KK: Let me take a step back and qualify that some of these technical barriers are more perceived than actual as consumers are just not to the level of education they need to be to appreciate the advances being made on the electrification front.  To put it in perspective, over two thirds of Americans have never been in an electrified vehicle before and we also see that over one third of Americans say they have no knowledge of battery electric vehicles.

We have to recognize that from a consumer point of view, we haven’t brought them up to the level of understanding of what this new technology really means.  Consumers who haven’t experienced and EV don’t really know what they’re asking for or what’s realistic when it comes to range, time to charge, battery life, etc.  So there are nuances we need to do a better job explaining to set ourselves up for success in converting someone to be a BEV owner.   We need to be as transparent as possible about what the experience is now and how it is going to change over time.

MP:  Freddie, Kristin points out that the American market is still quite behind in its understanding of the EV experience.  From your point of you what can we learn from the European and Scandinavian markets in addressing these technical challenges where you have a higher adoption of EVs?

FH:  I’m not sure that I can give you a definitive answer but I’ll start with agreeing with Kristin on the importance of addressing the nuances when it comes to battery range and charge time.  A lot of the technical issues and challenges relate to the battery itself.

So, I’d like to touch on some of the very basic discussions taking place around battery chemistry as automakers are working hard to find ways to improve this in tandem with the largest battery suppliers around the world.  The incumbent battery technology is lithium ion but work is being done to try and find solid state batteries.  This is pretty much seen as the holy grail as it essentially means the battery is no longer that flammable, can be charge more quickly and will be lighter as well.  The solid state cells in development are enabling charges of 80% in 15 minutes compared to the current average of 50-60% in 15 minutes.  They will also be more durable which is a key consideration looking towards a future used EV market.  Our biggest hurdles appear to be cultural instead of technical at this stage.

 

MP:  Chris, you spoke earlier of an experience gap.  I imagine there are some elements of car culture – especially for trucks and sports cars – where there is a hard wired attachment to the visceral feelings you get from the cars sounds, the smell of gasoline and the like.  What are your thoughts on this experience challenge?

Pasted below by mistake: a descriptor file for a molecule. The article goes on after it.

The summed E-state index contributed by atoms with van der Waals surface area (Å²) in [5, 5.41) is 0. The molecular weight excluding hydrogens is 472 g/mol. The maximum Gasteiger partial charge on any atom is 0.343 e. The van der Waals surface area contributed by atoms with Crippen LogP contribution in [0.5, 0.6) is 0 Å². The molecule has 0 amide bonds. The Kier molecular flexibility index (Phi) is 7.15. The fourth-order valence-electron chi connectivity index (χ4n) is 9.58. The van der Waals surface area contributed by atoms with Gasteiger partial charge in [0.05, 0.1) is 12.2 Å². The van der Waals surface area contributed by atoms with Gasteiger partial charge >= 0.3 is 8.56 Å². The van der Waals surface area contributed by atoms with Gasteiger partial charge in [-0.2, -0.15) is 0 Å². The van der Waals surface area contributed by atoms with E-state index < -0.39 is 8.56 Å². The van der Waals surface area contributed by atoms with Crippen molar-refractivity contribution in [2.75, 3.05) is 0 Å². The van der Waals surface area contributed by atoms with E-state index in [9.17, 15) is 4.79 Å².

CR:  The truck segment is the fastest growing in the U.S. auto market as you know and there is a certain affinity for combustion there.  The challenge for EV conversion is to really unpack that emotional connection to the vehicle – what does the vehicle say about me and my personality?  Then how do we communicate through design cues the possibilities of a new type of vehicle.  How do you deliver on freedom?  How do you deliver on ease, comfort, or power in ways you couldn’t deliver before?

That’s where we have real potential to unlock the mass market by creating new vehicle experiences that deliver these emotional outcomes and pull people to EVs rather than a push strategy.  Our research shows that it’s totally possible to connect those desired emotional experiences to the functional benefits you get from electrification – not just the fact that it happens to be a different powertrain but the new added value associated with it.

 

MP:  McKay, will you pick up on this and talk a little bit more about how Airstream is approaching added value through electrification?

MF:  Chris, I think you’re exactly right with the potential that’s there to connect emotional benefits and outcomes to the functional, tangible benefits.  For Airstream, one of the things I’m really excited about with electrification is the opportunity to relieve one of the big pain points of trailering – backing up into a tight space.  Nobody likes to do that.  Now we have the opportunity to introduce a battery and powertrain into the trailer itself.  We’re already introducing these products in Europe where there just isn’t room for a big truck or SUV at most campgrounds, and we see this becoming widely available here in the U.S. so our owners may never have to back up a trailer again!

This technology is actually opening up potential new segments for us as well.  Removing the intimidation of backing up is one benefit being part of that freedom to go where you want to go idea.  Another is removing the need for gas-powered generators that can be noisy and smelly.